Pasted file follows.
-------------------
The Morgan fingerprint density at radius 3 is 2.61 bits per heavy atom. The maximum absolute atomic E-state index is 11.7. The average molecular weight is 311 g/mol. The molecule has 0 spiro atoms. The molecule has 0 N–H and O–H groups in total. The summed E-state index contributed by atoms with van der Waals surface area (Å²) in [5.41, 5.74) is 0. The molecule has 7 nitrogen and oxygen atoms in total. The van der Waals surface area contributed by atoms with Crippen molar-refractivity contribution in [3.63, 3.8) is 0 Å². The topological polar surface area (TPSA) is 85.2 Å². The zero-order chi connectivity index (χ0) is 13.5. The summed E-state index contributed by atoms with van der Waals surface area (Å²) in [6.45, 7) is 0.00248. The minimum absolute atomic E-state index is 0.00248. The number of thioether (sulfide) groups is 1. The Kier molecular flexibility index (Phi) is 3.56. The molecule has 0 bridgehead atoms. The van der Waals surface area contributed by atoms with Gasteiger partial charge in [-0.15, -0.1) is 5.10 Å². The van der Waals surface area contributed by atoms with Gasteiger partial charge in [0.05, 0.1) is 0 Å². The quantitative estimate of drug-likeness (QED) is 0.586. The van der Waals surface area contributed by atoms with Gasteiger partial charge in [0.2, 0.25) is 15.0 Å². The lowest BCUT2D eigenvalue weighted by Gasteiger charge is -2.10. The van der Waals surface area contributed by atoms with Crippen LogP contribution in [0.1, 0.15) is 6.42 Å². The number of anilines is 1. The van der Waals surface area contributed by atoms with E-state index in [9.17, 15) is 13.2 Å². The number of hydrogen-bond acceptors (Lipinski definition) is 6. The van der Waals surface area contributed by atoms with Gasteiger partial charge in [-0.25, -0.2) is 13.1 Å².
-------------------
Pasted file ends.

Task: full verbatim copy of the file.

The Morgan fingerprint density at radius 3 is 2.61 bits per heavy atom. The maximum absolute atomic E-state index is 11.7. The average molecular weight is 311 g/mol. The molecule has 0 spiro atoms. The molecule has 0 N–H and O–H groups in total. The summed E-state index contributed by atoms with van der Waals surface area (Å²) in [5.41, 5.74) is 0. The molecule has 7 nitrogen and oxygen atoms in total. The van der Waals surface area contributed by atoms with Crippen molar-refractivity contribution in [3.63, 3.8) is 0 Å². The topological polar surface area (TPSA) is 85.2 Å². The zero-order chi connectivity index (χ0) is 13.5. The summed E-state index contributed by atoms with van der Waals surface area (Å²) in [6.45, 7) is 0.00248. The minimum absolute atomic E-state index is 0.00248. The number of thioether (sulfide) groups is 1. The Kier molecular flexibility index (Phi) is 3.56. The molecule has 0 bridgehead atoms. The van der Waals surface area contributed by atoms with Gasteiger partial charge in [-0.15, -0.1) is 5.10 Å². The van der Waals surface area contributed by atoms with Gasteiger partial charge in [0.05, 0.1) is 0 Å². The quantitative estimate of drug-likeness (QED) is 0.586. The van der Waals surface area contributed by atoms with Gasteiger partial charge in [0.2, 0.25) is 15.0 Å². The lowest BCUT2D eigenvalue weighted by Gasteiger charge is -2.10. The van der Waals surface area contributed by atoms with Crippen LogP contribution in [0.1, 0.15) is 6.42 Å². The number of anilines is 1. The van der Waals surface area contributed by atoms with E-state index in [9.17, 15) is 13.2 Å². The number of hydrogen-bond acceptors (Lipinski definition) is 6. The van der Waals surface area contributed by atoms with Gasteiger partial charge in [-0.25, -0.2) is 13.1 Å².